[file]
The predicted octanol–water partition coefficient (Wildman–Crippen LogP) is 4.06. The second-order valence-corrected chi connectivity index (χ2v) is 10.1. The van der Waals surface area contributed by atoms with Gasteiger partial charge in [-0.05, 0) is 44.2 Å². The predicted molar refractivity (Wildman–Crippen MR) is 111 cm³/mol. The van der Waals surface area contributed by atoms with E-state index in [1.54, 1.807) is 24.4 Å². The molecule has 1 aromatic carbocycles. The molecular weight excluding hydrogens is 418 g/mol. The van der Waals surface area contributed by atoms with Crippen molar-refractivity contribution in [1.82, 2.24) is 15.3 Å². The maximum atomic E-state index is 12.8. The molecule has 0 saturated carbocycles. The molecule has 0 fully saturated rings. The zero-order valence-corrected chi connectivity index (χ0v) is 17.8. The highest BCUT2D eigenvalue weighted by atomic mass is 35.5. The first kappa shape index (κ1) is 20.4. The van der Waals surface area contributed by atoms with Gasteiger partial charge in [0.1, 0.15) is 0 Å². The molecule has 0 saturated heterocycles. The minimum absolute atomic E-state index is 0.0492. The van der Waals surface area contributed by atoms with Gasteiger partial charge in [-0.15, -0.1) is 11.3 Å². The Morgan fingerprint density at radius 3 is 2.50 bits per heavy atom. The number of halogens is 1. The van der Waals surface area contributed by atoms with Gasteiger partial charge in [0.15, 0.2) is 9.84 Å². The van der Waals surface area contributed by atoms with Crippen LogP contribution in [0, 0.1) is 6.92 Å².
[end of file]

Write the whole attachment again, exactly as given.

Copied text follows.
The predicted octanol–water partition coefficient (Wildman–Crippen LogP) is 4.06. The second-order valence-corrected chi connectivity index (χ2v) is 10.1. The van der Waals surface area contributed by atoms with Gasteiger partial charge in [-0.05, 0) is 44.2 Å². The predicted molar refractivity (Wildman–Crippen MR) is 111 cm³/mol. The van der Waals surface area contributed by atoms with E-state index in [1.54, 1.807) is 24.4 Å². The molecule has 1 aromatic carbocycles. The molecular weight excluding hydrogens is 418 g/mol. The van der Waals surface area contributed by atoms with Crippen molar-refractivity contribution in [1.82, 2.24) is 15.3 Å². The maximum atomic E-state index is 12.8. The molecule has 0 saturated carbocycles. The molecule has 0 fully saturated rings. The zero-order valence-corrected chi connectivity index (χ0v) is 17.8. The highest BCUT2D eigenvalue weighted by atomic mass is 35.5. The first kappa shape index (κ1) is 20.4. The van der Waals surface area contributed by atoms with Gasteiger partial charge in [0.1, 0.15) is 0 Å². The molecule has 0 saturated heterocycles. The minimum absolute atomic E-state index is 0.0492. The van der Waals surface area contributed by atoms with Gasteiger partial charge in [-0.15, -0.1) is 11.3 Å². The Morgan fingerprint density at radius 3 is 2.50 bits per heavy atom. The number of halogens is 1. The van der Waals surface area contributed by atoms with Gasteiger partial charge in [0.15, 0.2) is 9.84 Å². The van der Waals surface area contributed by atoms with Crippen LogP contribution in [0, 0.1) is 6.92 Å².